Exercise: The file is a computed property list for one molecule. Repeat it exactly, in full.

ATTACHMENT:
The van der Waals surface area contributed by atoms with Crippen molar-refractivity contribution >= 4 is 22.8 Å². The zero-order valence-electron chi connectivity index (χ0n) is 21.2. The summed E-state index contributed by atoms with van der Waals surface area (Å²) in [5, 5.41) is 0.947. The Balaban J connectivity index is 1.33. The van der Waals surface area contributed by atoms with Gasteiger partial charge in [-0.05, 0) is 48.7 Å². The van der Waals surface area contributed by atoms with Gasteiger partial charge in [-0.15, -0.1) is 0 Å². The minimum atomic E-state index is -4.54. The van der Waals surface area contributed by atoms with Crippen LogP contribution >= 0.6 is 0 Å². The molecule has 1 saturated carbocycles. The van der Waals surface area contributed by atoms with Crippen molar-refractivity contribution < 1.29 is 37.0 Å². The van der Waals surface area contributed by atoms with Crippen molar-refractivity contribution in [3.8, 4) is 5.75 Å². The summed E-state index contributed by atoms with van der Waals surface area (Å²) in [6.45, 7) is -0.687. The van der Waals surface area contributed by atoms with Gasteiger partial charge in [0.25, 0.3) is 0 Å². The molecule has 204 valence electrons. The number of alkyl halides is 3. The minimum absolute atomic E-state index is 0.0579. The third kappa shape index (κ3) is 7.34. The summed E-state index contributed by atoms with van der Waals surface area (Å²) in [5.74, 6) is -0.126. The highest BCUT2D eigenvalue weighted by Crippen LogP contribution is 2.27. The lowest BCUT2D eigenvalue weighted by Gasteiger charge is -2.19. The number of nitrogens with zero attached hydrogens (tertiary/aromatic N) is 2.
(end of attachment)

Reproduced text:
The van der Waals surface area contributed by atoms with Crippen molar-refractivity contribution >= 4 is 22.8 Å². The zero-order valence-electron chi connectivity index (χ0n) is 21.2. The summed E-state index contributed by atoms with van der Waals surface area (Å²) in [5, 5.41) is 0.947. The Balaban J connectivity index is 1.33. The van der Waals surface area contributed by atoms with Gasteiger partial charge in [-0.05, 0) is 48.7 Å². The van der Waals surface area contributed by atoms with Gasteiger partial charge in [-0.15, -0.1) is 0 Å². The minimum atomic E-state index is -4.54. The van der Waals surface area contributed by atoms with Crippen LogP contribution >= 0.6 is 0 Å². The molecule has 1 saturated carbocycles. The van der Waals surface area contributed by atoms with Crippen molar-refractivity contribution < 1.29 is 37.0 Å². The van der Waals surface area contributed by atoms with Crippen molar-refractivity contribution in [3.8, 4) is 5.75 Å². The summed E-state index contributed by atoms with van der Waals surface area (Å²) in [6.45, 7) is -0.687. The van der Waals surface area contributed by atoms with Gasteiger partial charge in [0.25, 0.3) is 0 Å². The molecule has 204 valence electrons. The number of alkyl halides is 3. The minimum absolute atomic E-state index is 0.0579. The third kappa shape index (κ3) is 7.34. The summed E-state index contributed by atoms with van der Waals surface area (Å²) in [5.74, 6) is -0.126. The highest BCUT2D eigenvalue weighted by Crippen LogP contribution is 2.27. The lowest BCUT2D eigenvalue weighted by Gasteiger charge is -2.19. The number of nitrogens with zero attached hydrogens (tertiary/aromatic N) is 2.